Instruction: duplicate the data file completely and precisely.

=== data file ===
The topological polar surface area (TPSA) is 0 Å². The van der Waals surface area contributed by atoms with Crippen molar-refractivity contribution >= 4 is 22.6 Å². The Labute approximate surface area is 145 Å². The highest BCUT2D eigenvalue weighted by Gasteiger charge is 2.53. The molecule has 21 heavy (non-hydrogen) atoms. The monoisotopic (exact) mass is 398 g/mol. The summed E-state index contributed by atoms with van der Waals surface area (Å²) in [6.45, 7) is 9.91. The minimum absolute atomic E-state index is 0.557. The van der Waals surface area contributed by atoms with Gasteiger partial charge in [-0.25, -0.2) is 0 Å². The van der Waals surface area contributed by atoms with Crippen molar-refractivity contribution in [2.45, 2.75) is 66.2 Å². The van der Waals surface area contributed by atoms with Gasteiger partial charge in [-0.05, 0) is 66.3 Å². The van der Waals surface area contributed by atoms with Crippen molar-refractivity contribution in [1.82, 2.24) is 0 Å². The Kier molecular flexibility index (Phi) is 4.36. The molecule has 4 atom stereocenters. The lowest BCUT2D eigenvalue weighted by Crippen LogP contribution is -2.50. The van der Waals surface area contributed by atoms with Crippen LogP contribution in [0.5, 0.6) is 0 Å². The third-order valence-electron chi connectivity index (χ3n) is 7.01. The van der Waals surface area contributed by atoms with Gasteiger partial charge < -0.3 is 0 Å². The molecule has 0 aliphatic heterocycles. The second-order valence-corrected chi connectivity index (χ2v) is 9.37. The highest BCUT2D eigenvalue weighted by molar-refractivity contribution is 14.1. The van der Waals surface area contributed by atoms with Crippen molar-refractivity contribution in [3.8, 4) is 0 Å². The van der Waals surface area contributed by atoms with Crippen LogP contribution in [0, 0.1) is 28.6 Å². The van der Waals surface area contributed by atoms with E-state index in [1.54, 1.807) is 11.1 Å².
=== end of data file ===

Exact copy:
The topological polar surface area (TPSA) is 0 Å². The van der Waals surface area contributed by atoms with Crippen molar-refractivity contribution >= 4 is 22.6 Å². The Labute approximate surface area is 145 Å². The highest BCUT2D eigenvalue weighted by Gasteiger charge is 2.53. The molecule has 21 heavy (non-hydrogen) atoms. The monoisotopic (exact) mass is 398 g/mol. The summed E-state index contributed by atoms with van der Waals surface area (Å²) in [6.45, 7) is 9.91. The minimum absolute atomic E-state index is 0.557. The van der Waals surface area contributed by atoms with Gasteiger partial charge in [-0.25, -0.2) is 0 Å². The van der Waals surface area contributed by atoms with Crippen molar-refractivity contribution in [2.45, 2.75) is 66.2 Å². The van der Waals surface area contributed by atoms with Gasteiger partial charge in [-0.05, 0) is 66.3 Å². The van der Waals surface area contributed by atoms with Crippen molar-refractivity contribution in [1.82, 2.24) is 0 Å². The Kier molecular flexibility index (Phi) is 4.36. The molecule has 4 atom stereocenters. The lowest BCUT2D eigenvalue weighted by Crippen LogP contribution is -2.50. The van der Waals surface area contributed by atoms with Crippen LogP contribution in [0.5, 0.6) is 0 Å². The third-order valence-electron chi connectivity index (χ3n) is 7.01. The van der Waals surface area contributed by atoms with Gasteiger partial charge < -0.3 is 0 Å². The molecule has 0 aliphatic heterocycles. The second-order valence-corrected chi connectivity index (χ2v) is 9.37. The highest BCUT2D eigenvalue weighted by molar-refractivity contribution is 14.1. The van der Waals surface area contributed by atoms with Crippen molar-refractivity contribution in [3.8, 4) is 0 Å². The van der Waals surface area contributed by atoms with Crippen LogP contribution in [0, 0.1) is 28.6 Å². The van der Waals surface area contributed by atoms with E-state index in [1.54, 1.807) is 11.1 Å².